Official Report (Hansard)
Date: Wednesday, 23 November 2011
Committee for Employment and Learning
The Acting Chairperson:
I welcome to the Committee Mrs Nora Smith, the policy and information manager at the Employers for Childcare Charitable Group, and Mrs Marie Marin, its chief executive. I am not sure which one of you is kicking off the presentation, but please proceed.
Mrs Marie Marin (Employers for Childcare Charitable Group):
Many thanks for the opportunity to speak to the Committee this morning.
We have two points of discussion for the Committee. The first is a good-news story, which I have the pleasure of covering in my part of the presentation. It concerns approved home childcare, which is our new social enterprise. The second is a campaign that we have brought to a number of Departments. We brought it to the Department for Employment and Learning (DEL), the Department of Health, Social Services and Public Safety (DHSSPS) and the Office of the First Minister and deputy First Minister (OFMDFM) for their consideration. We want to share the details of the campaign with you, the members of the Committee for Employment and Learning. It is a childcare affordability awareness campaign, which is an economic and labour market issue. Nora will provide you with more information on that.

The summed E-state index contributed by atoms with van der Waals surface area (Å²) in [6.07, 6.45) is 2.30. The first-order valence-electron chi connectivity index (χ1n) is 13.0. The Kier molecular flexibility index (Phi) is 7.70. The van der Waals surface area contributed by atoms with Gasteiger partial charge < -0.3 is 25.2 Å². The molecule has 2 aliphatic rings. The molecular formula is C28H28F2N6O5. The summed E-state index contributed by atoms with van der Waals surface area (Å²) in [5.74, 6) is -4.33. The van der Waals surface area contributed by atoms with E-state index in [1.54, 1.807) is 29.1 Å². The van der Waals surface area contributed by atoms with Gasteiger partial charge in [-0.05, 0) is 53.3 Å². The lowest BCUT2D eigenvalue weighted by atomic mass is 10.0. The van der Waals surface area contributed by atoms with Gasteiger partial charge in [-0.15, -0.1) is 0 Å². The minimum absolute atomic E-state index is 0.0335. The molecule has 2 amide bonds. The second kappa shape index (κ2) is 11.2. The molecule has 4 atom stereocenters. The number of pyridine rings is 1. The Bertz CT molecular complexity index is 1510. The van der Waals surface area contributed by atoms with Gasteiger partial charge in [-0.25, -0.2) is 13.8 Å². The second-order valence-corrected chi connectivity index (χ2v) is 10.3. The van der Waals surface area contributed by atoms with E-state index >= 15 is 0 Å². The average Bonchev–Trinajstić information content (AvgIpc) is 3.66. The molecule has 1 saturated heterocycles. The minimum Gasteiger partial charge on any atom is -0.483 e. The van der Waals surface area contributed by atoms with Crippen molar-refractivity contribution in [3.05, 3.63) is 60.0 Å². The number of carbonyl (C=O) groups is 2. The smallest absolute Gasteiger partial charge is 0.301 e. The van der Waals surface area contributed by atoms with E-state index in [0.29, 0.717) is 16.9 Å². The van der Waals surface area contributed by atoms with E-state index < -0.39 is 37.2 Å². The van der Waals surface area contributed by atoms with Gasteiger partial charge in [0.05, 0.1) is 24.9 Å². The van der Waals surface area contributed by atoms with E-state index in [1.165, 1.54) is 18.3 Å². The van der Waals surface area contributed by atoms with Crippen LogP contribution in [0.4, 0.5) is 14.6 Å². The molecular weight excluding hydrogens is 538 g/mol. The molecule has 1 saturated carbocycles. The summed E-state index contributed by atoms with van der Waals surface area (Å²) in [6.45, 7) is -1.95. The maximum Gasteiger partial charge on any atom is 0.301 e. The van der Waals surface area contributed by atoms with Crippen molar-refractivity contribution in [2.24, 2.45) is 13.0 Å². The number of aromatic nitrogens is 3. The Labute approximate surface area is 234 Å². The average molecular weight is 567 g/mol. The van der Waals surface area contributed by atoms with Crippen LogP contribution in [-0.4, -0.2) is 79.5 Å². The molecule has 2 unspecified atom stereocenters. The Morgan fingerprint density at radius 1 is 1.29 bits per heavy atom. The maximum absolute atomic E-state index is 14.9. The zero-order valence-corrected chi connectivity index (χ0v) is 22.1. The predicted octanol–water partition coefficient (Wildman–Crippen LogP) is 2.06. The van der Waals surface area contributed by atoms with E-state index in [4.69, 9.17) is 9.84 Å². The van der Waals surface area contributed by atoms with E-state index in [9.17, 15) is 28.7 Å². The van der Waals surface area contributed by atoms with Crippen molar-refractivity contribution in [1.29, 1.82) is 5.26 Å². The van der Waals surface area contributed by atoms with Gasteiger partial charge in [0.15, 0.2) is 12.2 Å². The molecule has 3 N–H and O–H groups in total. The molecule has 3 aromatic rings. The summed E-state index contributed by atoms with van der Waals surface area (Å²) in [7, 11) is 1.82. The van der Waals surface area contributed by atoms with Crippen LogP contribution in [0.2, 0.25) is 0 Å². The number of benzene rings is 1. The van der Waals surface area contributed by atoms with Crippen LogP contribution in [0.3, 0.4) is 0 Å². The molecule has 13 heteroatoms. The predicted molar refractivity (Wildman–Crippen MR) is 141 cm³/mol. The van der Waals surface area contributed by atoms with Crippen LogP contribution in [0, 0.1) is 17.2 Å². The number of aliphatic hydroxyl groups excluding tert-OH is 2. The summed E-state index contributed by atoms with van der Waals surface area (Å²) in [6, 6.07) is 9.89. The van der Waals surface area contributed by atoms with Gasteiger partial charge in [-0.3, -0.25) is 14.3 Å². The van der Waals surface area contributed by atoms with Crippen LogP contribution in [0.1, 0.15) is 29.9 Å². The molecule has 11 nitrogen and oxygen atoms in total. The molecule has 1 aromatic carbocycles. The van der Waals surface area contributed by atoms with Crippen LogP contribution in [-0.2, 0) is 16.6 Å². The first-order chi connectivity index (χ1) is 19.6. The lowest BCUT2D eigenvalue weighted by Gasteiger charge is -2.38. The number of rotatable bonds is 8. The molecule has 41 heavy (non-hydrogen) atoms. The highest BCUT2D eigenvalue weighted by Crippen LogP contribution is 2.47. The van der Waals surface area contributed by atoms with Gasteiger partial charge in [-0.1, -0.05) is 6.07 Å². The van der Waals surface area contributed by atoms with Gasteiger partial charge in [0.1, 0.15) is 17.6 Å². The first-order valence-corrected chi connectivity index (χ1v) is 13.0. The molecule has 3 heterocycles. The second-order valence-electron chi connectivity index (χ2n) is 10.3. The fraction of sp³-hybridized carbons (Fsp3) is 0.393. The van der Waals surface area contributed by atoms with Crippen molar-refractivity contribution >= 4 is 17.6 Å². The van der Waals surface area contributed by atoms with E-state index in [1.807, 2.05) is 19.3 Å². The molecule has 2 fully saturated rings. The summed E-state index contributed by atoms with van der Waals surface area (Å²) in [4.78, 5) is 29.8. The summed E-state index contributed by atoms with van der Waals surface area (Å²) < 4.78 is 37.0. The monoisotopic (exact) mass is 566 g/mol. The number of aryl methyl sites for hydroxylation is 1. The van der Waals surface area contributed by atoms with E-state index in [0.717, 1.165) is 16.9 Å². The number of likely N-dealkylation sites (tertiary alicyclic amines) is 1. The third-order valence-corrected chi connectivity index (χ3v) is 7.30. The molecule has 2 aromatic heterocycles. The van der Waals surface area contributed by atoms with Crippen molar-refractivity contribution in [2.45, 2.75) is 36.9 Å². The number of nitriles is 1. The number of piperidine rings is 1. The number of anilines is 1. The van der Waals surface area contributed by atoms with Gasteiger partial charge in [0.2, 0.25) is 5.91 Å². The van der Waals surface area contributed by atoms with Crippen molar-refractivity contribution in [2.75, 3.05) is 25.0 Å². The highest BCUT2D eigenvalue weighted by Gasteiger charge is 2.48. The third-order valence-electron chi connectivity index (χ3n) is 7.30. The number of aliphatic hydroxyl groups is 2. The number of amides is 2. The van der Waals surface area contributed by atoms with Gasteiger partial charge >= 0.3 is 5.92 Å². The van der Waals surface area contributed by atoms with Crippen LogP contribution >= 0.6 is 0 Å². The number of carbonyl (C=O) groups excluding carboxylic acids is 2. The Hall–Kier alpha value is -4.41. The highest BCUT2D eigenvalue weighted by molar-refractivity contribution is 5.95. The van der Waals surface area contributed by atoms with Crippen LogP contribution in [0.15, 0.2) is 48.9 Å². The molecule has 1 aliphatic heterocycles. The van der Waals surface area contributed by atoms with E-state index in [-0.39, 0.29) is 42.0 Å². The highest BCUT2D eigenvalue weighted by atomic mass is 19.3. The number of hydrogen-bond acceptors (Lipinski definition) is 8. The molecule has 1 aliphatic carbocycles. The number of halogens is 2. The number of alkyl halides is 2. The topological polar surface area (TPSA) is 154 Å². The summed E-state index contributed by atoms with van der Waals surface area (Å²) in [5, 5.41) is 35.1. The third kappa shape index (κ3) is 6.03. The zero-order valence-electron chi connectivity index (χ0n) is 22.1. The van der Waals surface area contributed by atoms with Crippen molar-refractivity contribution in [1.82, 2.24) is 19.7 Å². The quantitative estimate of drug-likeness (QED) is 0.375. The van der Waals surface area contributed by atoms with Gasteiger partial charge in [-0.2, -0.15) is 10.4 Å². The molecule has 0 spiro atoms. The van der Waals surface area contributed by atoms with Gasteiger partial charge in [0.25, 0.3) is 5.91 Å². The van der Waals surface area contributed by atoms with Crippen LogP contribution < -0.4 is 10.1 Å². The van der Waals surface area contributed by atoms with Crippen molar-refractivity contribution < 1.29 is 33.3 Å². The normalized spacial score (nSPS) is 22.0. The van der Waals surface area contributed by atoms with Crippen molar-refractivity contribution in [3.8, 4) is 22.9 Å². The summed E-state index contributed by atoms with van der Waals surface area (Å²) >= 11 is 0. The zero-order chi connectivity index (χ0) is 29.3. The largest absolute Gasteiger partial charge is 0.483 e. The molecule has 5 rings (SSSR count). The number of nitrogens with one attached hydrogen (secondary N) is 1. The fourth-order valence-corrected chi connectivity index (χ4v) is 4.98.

I do not have time to provide you with complete background information on our organisation. However, we have brought along a briefing document that provides further details, should you want to look at it. Some Committee members have already been to visit our offices in Lisburn; if others want to visit, we will be delighted to welcome you. Please take up that opportunity.
We were initially funded by DEL through a study visit to the United States in 1999. We are very proud of having transformed the group from being 100% dependent on local government and European grants to being 100% self-financing in just four years. That is a unique achievement in Northern Ireland. We did that by fully embracing a business model and by setting up a social enterprise, which was very challenging, as we come from a community and voluntary sector background.